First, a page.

The cause of chronic headaches can be a head-scratcher. It’s estimated that only 10 percent of headaches have a known underlying cause.
There are, however, certain risk factors that may trigger persistent headaches, including:
- Fluctuating hormonal changes, especially when estrogen falls around the time a woman has her period
- High levels of stress
- Lack of sleep/sleep disturbance
- Anxiety and depression
- Too much caffeine and alcohol
- Skipped meals
- Weather changes
- Certain foods
Another cause of chronic headaches is overuse of pain medication. While prescription and over-the-counter pain medication can relieve discomfort, long-term use can make things worse for headache sufferers. Medication overuse headaches, or rebound headaches, can occur when pain medication is taken for more than three days a week, according to the National Institute of Neurological Disorders and Stroke.
Is a persistent headache a symptom of long COVID?
Headaches are one of the most common symptoms among COVID-19 “long-haulers,” or those with lingering issues related to the virus. New persistent daily headaches are being seen more and more in people who contract COVID-19. Individuals who already deal with regular migraines and other headache disorders also report increased frequency of headaches after a COVID diagnosis, even when they have a relatively minor case of the virus.
What’s the best defense against a lingering COVID-19 headache? Get vaccinated. Medical experts agree that it’s the best way to avoid the coronavirus and the chance of serious illness, hospitalization and long-haul symptoms, including headaches.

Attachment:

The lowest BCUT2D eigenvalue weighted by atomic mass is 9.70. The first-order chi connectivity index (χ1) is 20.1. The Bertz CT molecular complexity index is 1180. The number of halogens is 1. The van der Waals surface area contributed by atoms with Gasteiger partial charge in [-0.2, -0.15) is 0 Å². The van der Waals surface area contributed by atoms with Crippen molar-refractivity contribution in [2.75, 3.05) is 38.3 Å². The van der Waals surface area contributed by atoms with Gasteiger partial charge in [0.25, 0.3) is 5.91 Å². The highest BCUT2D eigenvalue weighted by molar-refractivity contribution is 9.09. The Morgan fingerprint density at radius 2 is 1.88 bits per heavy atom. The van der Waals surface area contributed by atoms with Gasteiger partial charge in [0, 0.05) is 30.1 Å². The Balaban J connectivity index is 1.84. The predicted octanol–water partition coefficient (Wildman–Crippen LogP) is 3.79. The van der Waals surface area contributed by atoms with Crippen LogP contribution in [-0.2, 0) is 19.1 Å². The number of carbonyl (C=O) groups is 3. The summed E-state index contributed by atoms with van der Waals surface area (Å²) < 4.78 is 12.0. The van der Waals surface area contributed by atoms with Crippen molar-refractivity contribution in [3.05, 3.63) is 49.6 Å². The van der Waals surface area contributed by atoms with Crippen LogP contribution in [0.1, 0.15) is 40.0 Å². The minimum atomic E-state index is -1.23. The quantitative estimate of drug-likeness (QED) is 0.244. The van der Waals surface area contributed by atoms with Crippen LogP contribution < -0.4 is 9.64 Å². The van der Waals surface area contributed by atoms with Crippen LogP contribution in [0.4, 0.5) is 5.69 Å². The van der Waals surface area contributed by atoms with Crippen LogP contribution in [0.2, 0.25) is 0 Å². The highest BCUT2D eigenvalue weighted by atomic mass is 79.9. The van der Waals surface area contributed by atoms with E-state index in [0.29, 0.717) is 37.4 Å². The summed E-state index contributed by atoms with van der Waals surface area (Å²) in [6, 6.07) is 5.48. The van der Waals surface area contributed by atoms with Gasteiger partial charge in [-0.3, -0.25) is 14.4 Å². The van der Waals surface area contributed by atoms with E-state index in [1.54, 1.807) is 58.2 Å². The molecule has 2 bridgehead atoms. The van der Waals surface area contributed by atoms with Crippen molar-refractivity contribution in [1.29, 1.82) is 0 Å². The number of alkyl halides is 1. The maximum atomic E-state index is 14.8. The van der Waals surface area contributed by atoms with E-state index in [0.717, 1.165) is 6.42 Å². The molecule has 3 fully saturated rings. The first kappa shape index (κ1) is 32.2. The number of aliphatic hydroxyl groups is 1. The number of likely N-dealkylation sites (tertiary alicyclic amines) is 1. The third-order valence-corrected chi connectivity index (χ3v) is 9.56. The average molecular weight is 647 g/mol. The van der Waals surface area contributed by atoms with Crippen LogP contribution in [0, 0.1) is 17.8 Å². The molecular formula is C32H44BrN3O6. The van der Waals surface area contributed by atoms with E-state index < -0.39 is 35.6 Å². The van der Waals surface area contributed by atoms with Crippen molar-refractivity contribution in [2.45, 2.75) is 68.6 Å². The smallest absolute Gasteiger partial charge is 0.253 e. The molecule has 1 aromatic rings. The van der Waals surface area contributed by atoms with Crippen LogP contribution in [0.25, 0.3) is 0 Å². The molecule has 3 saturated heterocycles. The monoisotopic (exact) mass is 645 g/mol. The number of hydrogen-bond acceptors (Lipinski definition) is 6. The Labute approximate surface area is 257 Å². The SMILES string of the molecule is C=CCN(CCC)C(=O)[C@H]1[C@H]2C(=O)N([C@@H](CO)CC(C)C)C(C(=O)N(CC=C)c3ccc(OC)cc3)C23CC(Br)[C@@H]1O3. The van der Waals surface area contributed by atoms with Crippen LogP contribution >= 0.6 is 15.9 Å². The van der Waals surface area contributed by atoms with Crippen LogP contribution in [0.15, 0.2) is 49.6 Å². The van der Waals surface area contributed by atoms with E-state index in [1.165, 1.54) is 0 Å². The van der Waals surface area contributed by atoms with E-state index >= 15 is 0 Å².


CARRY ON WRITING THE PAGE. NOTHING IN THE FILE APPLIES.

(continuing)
How can I prevent chronic headaches?
Chronic daily headaches can stop you in your tracks, but there are some healthy steps you can take to ease their frequency:
- Identify (and avoid) triggers. Keep a headache diary to help determine what causes your headaches so that you can avoid the triggers. Track the onset of each headache, what you were doing at the time and how long it lasted.
- Ease up on the pain meds. Talk with an Indigo primary care provider about how much pain medication you’re taking and how to wean yourself if medication is worsening your symptoms.
- Make sleep a priority.The average adult needs seven to nine hours of sleep a night. A consistent sleep schedule is the ticket to a better night’s sleep, so try to go to bed and wake up at the same time every day. Talk to your doctor if you have sleep disturbances, such as snoring.
- Switch up your diet.Establish regular mealtimes or eating patterns and stick to them. Opt for more anti-inflammatory foods like fatty fish, whole grains and dark, leafy greens. Eliminate potential triggers, such as highly processed foods, chocolate, aged cheeses, processed meats high in nitrates, high-sugar foods and gluten.